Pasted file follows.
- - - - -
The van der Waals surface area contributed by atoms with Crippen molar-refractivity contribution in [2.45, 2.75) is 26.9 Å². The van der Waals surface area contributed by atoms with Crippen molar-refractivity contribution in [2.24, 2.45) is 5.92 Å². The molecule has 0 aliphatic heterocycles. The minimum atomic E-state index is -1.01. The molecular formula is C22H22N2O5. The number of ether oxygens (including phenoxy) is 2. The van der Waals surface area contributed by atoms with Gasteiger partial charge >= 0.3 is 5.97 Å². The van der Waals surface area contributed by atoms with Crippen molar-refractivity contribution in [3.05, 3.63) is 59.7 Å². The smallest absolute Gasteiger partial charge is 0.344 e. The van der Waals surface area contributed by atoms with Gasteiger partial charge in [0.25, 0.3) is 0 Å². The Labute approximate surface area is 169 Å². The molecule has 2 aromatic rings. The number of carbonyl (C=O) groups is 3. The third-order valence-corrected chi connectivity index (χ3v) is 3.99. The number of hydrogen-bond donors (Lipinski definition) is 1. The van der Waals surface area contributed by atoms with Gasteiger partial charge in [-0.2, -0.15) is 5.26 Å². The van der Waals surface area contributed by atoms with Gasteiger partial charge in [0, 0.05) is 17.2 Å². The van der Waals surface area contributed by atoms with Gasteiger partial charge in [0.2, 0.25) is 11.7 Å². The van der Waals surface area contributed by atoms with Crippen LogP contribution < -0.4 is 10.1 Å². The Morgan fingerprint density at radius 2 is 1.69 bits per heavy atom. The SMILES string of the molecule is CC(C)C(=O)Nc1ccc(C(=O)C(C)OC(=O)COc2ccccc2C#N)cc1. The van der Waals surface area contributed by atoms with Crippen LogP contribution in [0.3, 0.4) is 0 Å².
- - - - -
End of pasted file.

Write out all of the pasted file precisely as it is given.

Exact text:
The van der Waals surface area contributed by atoms with Crippen molar-refractivity contribution in [2.45, 2.75) is 26.9 Å². The van der Waals surface area contributed by atoms with Crippen molar-refractivity contribution in [2.24, 2.45) is 5.92 Å². The molecule has 0 aliphatic heterocycles. The minimum atomic E-state index is -1.01. The molecular formula is C22H22N2O5. The number of ether oxygens (including phenoxy) is 2. The van der Waals surface area contributed by atoms with Gasteiger partial charge >= 0.3 is 5.97 Å². The van der Waals surface area contributed by atoms with Crippen molar-refractivity contribution in [3.05, 3.63) is 59.7 Å². The smallest absolute Gasteiger partial charge is 0.344 e. The van der Waals surface area contributed by atoms with Gasteiger partial charge in [0.25, 0.3) is 0 Å². The Labute approximate surface area is 169 Å². The molecule has 2 aromatic rings. The number of carbonyl (C=O) groups is 3. The third-order valence-corrected chi connectivity index (χ3v) is 3.99. The number of hydrogen-bond donors (Lipinski definition) is 1. The van der Waals surface area contributed by atoms with Gasteiger partial charge in [-0.2, -0.15) is 5.26 Å². The van der Waals surface area contributed by atoms with Gasteiger partial charge in [0, 0.05) is 17.2 Å². The van der Waals surface area contributed by atoms with Gasteiger partial charge in [0.2, 0.25) is 11.7 Å². The van der Waals surface area contributed by atoms with Crippen LogP contribution < -0.4 is 10.1 Å². The Morgan fingerprint density at radius 2 is 1.69 bits per heavy atom. The SMILES string of the molecule is CC(C)C(=O)Nc1ccc(C(=O)C(C)OC(=O)COc2ccccc2C#N)cc1. The van der Waals surface area contributed by atoms with Crippen LogP contribution in [0.3, 0.4) is 0 Å².